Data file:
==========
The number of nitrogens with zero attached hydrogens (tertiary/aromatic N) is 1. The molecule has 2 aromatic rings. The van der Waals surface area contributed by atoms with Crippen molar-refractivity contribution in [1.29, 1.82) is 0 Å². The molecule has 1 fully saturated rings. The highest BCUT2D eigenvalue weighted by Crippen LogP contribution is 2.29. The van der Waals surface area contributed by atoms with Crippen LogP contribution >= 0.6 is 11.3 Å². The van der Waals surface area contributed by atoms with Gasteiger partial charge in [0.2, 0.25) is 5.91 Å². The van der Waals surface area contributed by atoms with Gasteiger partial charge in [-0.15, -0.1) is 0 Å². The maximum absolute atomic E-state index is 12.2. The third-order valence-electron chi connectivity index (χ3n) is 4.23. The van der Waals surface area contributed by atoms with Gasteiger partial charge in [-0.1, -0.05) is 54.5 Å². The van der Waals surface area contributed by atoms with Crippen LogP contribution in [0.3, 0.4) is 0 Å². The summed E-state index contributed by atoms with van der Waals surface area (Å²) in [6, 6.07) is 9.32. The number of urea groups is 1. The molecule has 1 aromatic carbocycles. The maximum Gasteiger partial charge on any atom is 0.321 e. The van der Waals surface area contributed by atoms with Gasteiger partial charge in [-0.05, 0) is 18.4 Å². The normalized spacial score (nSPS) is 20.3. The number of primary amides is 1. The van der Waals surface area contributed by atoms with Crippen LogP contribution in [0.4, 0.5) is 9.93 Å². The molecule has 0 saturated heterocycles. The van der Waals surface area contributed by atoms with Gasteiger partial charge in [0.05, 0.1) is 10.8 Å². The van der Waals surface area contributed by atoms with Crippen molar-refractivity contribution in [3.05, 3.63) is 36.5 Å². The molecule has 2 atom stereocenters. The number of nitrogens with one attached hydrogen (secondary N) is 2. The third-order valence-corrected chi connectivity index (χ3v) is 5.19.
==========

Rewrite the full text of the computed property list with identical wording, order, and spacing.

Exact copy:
The number of nitrogens with zero attached hydrogens (tertiary/aromatic N) is 1. The molecule has 2 aromatic rings. The van der Waals surface area contributed by atoms with Crippen molar-refractivity contribution in [1.29, 1.82) is 0 Å². The molecule has 1 fully saturated rings. The highest BCUT2D eigenvalue weighted by Crippen LogP contribution is 2.29. The van der Waals surface area contributed by atoms with Crippen LogP contribution >= 0.6 is 11.3 Å². The van der Waals surface area contributed by atoms with Gasteiger partial charge in [0.2, 0.25) is 5.91 Å². The van der Waals surface area contributed by atoms with Gasteiger partial charge in [-0.15, -0.1) is 0 Å². The maximum absolute atomic E-state index is 12.2. The third-order valence-electron chi connectivity index (χ3n) is 4.23. The van der Waals surface area contributed by atoms with Gasteiger partial charge in [-0.1, -0.05) is 54.5 Å². The van der Waals surface area contributed by atoms with Crippen LogP contribution in [0.3, 0.4) is 0 Å². The summed E-state index contributed by atoms with van der Waals surface area (Å²) in [6, 6.07) is 9.32. The number of urea groups is 1. The molecule has 1 aromatic carbocycles. The maximum Gasteiger partial charge on any atom is 0.321 e. The van der Waals surface area contributed by atoms with Gasteiger partial charge in [-0.05, 0) is 18.4 Å². The normalized spacial score (nSPS) is 20.3. The number of primary amides is 1. The van der Waals surface area contributed by atoms with Crippen LogP contribution in [0.4, 0.5) is 9.93 Å². The molecule has 0 saturated heterocycles. The van der Waals surface area contributed by atoms with Gasteiger partial charge in [0.05, 0.1) is 10.8 Å². The van der Waals surface area contributed by atoms with Crippen molar-refractivity contribution in [3.05, 3.63) is 36.5 Å². The molecule has 2 atom stereocenters. The number of nitrogens with one attached hydrogen (secondary N) is 2. The third-order valence-corrected chi connectivity index (χ3v) is 5.19.